The word Halal is part of a complex lexical and a conceptual system that is particularly refined in its more authentic and articulated configuration. The opposition between Halal (allowed) and Haram (not allowed) creates a broad area within which there are many intermediate words, such as, for example, Makruh (inadvisable) and Mubah (admissible), which allow one to contextualise the various forms of behaviour regarding an inclination to contribute positively or negatively to a relationship of a complex physical and spiritual order in both individuals and communities. Leaving aside the aspect usually addressed, that of vetoes concerning some types of meat or drinks, this system of precepts is best addressed from a theological perspective in which the believer is called upon to elaborate ways in which the best use of oneself can be made, in view of a more active and successful obedience to divine will.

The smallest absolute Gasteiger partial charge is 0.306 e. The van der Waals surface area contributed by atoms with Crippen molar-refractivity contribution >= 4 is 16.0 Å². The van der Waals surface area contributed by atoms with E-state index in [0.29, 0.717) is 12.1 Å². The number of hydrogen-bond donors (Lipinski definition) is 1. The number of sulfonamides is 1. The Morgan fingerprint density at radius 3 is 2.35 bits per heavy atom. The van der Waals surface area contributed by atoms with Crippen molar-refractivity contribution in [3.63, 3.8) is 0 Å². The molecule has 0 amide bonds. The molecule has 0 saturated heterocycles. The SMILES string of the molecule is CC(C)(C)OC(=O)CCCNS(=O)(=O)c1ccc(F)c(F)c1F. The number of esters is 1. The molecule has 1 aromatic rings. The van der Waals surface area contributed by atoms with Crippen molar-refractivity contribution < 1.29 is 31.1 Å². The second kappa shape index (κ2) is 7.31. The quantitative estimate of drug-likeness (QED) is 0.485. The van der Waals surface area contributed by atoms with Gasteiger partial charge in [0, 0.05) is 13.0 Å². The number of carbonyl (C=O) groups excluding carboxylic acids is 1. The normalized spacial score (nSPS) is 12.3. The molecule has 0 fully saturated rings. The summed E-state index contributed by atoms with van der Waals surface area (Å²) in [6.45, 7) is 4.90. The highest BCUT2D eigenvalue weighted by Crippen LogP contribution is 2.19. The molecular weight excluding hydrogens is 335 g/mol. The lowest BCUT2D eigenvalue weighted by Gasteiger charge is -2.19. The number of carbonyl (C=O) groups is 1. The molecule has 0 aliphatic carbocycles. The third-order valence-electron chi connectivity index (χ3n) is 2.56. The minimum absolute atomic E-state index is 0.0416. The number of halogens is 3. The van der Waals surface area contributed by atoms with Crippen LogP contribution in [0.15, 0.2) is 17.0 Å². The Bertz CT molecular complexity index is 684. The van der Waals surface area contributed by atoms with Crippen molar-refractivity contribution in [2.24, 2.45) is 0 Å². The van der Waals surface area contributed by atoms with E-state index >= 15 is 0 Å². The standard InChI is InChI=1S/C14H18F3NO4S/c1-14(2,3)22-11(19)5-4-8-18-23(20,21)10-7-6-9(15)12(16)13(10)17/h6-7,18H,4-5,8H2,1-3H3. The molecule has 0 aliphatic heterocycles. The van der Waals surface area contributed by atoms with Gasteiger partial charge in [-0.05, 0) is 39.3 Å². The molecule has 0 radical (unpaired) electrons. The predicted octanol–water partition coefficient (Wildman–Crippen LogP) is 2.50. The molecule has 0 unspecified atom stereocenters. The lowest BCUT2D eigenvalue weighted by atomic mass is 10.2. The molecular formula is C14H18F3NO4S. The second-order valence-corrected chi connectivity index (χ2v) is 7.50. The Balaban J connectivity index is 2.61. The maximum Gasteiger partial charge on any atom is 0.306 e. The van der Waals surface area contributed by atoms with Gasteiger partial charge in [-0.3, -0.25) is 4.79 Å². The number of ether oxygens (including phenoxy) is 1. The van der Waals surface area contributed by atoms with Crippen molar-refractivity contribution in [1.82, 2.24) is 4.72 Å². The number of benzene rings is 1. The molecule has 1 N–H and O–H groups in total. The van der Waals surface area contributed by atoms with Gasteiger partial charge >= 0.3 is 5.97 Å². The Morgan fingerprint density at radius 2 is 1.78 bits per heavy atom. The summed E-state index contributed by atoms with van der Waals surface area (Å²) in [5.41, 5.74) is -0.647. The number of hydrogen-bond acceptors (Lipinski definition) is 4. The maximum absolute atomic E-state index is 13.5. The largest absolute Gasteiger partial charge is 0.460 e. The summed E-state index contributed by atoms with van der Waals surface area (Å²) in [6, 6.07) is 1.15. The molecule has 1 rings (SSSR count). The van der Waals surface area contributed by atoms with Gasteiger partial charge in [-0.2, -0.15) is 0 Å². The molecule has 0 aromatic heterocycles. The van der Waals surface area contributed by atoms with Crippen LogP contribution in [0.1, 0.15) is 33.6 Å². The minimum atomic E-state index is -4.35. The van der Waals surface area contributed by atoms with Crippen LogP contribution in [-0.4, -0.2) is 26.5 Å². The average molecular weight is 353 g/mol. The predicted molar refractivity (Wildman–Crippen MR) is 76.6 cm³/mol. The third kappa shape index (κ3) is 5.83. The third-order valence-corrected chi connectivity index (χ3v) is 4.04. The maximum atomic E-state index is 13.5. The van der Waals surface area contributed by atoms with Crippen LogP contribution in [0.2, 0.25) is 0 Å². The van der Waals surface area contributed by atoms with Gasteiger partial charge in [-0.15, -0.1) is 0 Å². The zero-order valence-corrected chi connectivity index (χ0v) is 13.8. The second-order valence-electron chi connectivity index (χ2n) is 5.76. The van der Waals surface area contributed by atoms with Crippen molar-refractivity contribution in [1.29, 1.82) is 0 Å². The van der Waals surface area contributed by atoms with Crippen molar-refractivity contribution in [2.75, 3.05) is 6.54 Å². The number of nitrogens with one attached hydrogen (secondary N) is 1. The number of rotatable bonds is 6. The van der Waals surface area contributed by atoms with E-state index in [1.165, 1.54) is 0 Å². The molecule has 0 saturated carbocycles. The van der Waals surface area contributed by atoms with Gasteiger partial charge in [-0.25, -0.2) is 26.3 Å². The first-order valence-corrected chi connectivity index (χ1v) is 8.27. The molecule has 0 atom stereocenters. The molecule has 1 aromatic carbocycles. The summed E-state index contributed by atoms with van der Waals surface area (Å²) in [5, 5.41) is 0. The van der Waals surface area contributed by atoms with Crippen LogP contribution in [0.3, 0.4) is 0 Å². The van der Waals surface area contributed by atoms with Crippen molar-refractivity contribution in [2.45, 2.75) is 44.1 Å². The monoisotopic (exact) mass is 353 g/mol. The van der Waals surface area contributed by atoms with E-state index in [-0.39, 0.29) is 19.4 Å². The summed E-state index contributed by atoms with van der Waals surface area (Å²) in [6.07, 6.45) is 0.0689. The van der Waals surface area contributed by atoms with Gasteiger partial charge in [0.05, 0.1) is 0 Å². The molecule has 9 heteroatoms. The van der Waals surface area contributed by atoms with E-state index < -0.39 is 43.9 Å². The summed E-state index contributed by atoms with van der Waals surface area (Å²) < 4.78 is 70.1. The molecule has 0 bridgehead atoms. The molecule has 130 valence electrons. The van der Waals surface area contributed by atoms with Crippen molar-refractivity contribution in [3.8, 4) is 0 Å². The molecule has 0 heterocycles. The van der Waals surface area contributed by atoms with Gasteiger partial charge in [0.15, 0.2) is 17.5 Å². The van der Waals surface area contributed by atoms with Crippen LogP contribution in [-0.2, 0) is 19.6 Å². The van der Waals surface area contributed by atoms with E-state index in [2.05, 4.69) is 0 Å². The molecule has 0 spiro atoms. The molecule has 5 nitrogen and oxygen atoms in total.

Tehran - One front page headline reads “Delegation of U.S. oil companies to visit Tehran.” Others instead announced that “Trade delegations follow one another.” There have even been headlines stating “Crowds of foreign investors prepare to invade Iran,” with English-language Iranian newspapers not holding back in their use of superlatives and one column saying that Iran is the “last frontier” for international investors. Expectations are high, extremely high.